But consent is a process, one which does not finish with the receipt of information and the signing of a form. Ethical approval for studies using broad consent includes mechanisms to ensure that those consents are respected and the expectations inherent in them are maintained, for example, explicitly stating which bodies can approve data and sample access. Appropriate, responsible data management and governance of the uses of those data and samples are foundational to this ongoing consent process in longitudinal studies and an important source of their trustworthiness in the eyes of individuals who have contributed data and continue to permit its storage and use. While trust is crucial for ensuring public support for research generally, for longitudinal studies, this requirement is particularly acute as ongoing research participation is vital to the longevity, productivity and impact of those studies. Research participants quite reasonably expect that their privacy (including confidentiality) will be protected and that uses of the data and samples they contribute will fall within agreed and anticipated parameters.
Data Access Committees
While Research Ethics Committees (RECs, also called Institutional Review Boards or Research Ethics Boards) interpret the ethical, legal and social frameworks within which studies are conducted and determine how data and samples may be used, data access permissions in the UK are governed by a hierarchy of regulatory processes and bodies depending on the data’s sensitivity and potential disclosivity (the ease and precision with which individuals may be identified). Light-touch administrative processes manage low-dimensional data with a low risk of disclosure or other participant harms. Data Access Committees (DACs) manage more complex or higher-risk data access. Key assessment criteria for determining the release—and access route—of such data include (1) consistency with original ethical approval, including consents and information materials and the stated aim of the data collection, and the risk of identification of individual participants; (2) issues that may directly concern individual participants, such as the risk of identifying a previously unknown disease or strong disease determinant which may warrant clinical action, or the risk of bringing a long-standing study into disrepute; (3) unreasonably damaging the intellectual property of the project, or otherwise undermining the effort invested by its investigators or data custodians (often more than one generation of researchers).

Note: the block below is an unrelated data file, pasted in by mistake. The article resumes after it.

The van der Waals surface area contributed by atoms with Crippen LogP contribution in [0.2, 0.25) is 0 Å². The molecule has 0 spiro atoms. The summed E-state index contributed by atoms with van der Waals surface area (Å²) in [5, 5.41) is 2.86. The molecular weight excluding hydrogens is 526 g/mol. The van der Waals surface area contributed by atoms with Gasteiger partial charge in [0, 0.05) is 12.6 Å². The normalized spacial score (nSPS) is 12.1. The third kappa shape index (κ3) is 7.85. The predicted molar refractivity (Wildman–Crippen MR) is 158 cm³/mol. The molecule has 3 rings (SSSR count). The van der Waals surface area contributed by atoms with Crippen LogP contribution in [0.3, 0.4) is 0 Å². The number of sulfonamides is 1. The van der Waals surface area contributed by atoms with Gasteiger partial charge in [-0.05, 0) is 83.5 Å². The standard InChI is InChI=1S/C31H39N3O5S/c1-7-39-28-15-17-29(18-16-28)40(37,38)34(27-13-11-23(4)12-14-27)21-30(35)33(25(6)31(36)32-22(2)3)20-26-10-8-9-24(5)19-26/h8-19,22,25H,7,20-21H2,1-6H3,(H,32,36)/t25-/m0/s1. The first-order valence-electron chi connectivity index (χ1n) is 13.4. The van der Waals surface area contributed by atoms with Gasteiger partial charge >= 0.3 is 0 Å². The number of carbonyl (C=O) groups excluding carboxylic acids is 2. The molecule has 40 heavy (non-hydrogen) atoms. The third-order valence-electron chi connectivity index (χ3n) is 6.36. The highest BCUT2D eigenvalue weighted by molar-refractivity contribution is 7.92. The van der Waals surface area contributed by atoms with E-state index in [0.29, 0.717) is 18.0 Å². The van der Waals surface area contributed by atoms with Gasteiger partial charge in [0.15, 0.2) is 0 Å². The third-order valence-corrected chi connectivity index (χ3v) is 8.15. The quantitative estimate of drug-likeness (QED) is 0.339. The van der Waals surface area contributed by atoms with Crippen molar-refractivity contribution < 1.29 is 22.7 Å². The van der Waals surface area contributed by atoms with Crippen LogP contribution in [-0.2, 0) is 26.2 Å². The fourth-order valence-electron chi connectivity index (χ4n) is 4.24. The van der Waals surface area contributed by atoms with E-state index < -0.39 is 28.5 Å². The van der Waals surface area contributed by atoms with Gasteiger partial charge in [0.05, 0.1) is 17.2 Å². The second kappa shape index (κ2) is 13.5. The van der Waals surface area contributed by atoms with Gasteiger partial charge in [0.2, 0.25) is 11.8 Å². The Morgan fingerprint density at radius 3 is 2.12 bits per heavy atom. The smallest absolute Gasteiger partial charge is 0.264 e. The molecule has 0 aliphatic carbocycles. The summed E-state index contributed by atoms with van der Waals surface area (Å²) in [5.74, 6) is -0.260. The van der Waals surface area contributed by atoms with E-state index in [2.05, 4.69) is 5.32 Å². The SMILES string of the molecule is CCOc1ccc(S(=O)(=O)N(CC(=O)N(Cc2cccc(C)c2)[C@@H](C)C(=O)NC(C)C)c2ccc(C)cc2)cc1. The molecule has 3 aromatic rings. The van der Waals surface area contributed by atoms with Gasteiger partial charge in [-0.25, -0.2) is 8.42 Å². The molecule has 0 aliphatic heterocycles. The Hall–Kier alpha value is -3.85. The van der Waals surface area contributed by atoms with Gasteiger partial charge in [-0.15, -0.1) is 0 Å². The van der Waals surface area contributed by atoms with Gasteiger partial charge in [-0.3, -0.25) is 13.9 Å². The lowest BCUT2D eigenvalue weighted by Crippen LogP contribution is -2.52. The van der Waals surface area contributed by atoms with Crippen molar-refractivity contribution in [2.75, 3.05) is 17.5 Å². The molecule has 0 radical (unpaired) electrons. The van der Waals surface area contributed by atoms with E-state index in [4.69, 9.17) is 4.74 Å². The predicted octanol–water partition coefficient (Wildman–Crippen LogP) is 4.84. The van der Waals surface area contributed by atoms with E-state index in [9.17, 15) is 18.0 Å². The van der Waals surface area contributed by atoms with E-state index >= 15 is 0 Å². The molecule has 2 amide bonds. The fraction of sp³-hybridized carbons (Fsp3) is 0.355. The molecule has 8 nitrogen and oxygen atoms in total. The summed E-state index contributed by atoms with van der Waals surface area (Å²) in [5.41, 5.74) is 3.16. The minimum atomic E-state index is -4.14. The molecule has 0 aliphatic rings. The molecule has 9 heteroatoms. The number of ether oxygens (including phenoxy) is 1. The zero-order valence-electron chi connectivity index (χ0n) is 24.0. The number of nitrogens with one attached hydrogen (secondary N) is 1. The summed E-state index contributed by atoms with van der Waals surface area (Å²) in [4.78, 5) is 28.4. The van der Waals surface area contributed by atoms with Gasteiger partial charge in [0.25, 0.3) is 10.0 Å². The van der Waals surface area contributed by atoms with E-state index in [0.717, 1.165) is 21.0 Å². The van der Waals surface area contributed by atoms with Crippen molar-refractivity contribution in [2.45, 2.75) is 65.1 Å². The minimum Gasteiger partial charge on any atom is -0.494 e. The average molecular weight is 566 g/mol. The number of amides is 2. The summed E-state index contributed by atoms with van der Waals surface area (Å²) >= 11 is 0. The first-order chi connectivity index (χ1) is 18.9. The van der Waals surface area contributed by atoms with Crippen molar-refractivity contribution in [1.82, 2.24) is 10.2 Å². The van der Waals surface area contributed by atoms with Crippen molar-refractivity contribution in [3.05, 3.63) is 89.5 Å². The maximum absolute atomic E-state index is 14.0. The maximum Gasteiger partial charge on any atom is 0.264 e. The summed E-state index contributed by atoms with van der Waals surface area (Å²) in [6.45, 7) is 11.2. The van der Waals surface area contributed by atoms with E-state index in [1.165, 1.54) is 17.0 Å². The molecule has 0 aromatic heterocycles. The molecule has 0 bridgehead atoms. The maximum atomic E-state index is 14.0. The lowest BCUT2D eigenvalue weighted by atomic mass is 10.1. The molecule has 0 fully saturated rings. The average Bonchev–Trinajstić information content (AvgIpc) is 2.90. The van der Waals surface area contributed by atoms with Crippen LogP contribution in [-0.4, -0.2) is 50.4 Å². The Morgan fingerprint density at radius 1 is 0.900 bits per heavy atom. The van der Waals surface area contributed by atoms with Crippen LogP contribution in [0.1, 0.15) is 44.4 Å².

DACs may consider any risks which may impact the individual participant or otherwise breach their expectations, thereby provoking them to withdraw from a study. In addition to the above criteria, some DACs assess the quality of the science or potential public benefit for all applications, and nearly all committees assess the quality and potential benefit of the science when there is a request for use of a finite resource (e.g. blood samples). Across the research/scientific community in the genomic, health and social sciences, there is a strong consensus that the application of all such criteria (when applied in a proportionate and transparent manner) is good for society and ‘good for science’ .
Data access governance in the UK